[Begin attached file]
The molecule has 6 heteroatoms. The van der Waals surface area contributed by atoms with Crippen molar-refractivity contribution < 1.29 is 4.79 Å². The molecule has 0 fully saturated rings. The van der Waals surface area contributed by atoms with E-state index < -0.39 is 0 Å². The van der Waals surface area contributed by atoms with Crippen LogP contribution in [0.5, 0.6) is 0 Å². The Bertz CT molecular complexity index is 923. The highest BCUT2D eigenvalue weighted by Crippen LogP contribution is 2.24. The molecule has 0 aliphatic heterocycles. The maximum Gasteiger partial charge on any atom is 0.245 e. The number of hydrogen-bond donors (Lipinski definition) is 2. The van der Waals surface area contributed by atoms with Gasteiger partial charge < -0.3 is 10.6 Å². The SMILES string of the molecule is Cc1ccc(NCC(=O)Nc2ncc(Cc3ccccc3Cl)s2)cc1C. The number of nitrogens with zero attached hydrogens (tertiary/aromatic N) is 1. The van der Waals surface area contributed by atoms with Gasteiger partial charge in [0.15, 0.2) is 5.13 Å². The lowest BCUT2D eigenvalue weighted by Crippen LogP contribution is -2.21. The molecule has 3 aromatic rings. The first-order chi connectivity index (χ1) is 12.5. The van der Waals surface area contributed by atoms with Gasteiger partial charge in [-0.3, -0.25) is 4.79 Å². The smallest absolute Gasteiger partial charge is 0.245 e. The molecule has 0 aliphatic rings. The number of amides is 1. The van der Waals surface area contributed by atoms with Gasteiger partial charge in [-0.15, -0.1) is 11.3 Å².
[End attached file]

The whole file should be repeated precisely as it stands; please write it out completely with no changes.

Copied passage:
The molecule has 6 heteroatoms. The van der Waals surface area contributed by atoms with Crippen molar-refractivity contribution < 1.29 is 4.79 Å². The molecule has 0 fully saturated rings. The van der Waals surface area contributed by atoms with E-state index < -0.39 is 0 Å². The van der Waals surface area contributed by atoms with Crippen LogP contribution in [0.5, 0.6) is 0 Å². The Bertz CT molecular complexity index is 923. The highest BCUT2D eigenvalue weighted by Crippen LogP contribution is 2.24. The molecule has 0 aliphatic heterocycles. The maximum Gasteiger partial charge on any atom is 0.245 e. The number of hydrogen-bond donors (Lipinski definition) is 2. The van der Waals surface area contributed by atoms with Gasteiger partial charge < -0.3 is 10.6 Å². The SMILES string of the molecule is Cc1ccc(NCC(=O)Nc2ncc(Cc3ccccc3Cl)s2)cc1C. The number of nitrogens with zero attached hydrogens (tertiary/aromatic N) is 1. The van der Waals surface area contributed by atoms with Gasteiger partial charge in [0.15, 0.2) is 5.13 Å². The lowest BCUT2D eigenvalue weighted by Crippen LogP contribution is -2.21. The molecule has 3 aromatic rings. The first-order chi connectivity index (χ1) is 12.5. The van der Waals surface area contributed by atoms with Gasteiger partial charge in [-0.3, -0.25) is 4.79 Å². The smallest absolute Gasteiger partial charge is 0.245 e. The molecule has 0 aliphatic rings. The number of amides is 1. The van der Waals surface area contributed by atoms with Gasteiger partial charge in [-0.15, -0.1) is 11.3 Å².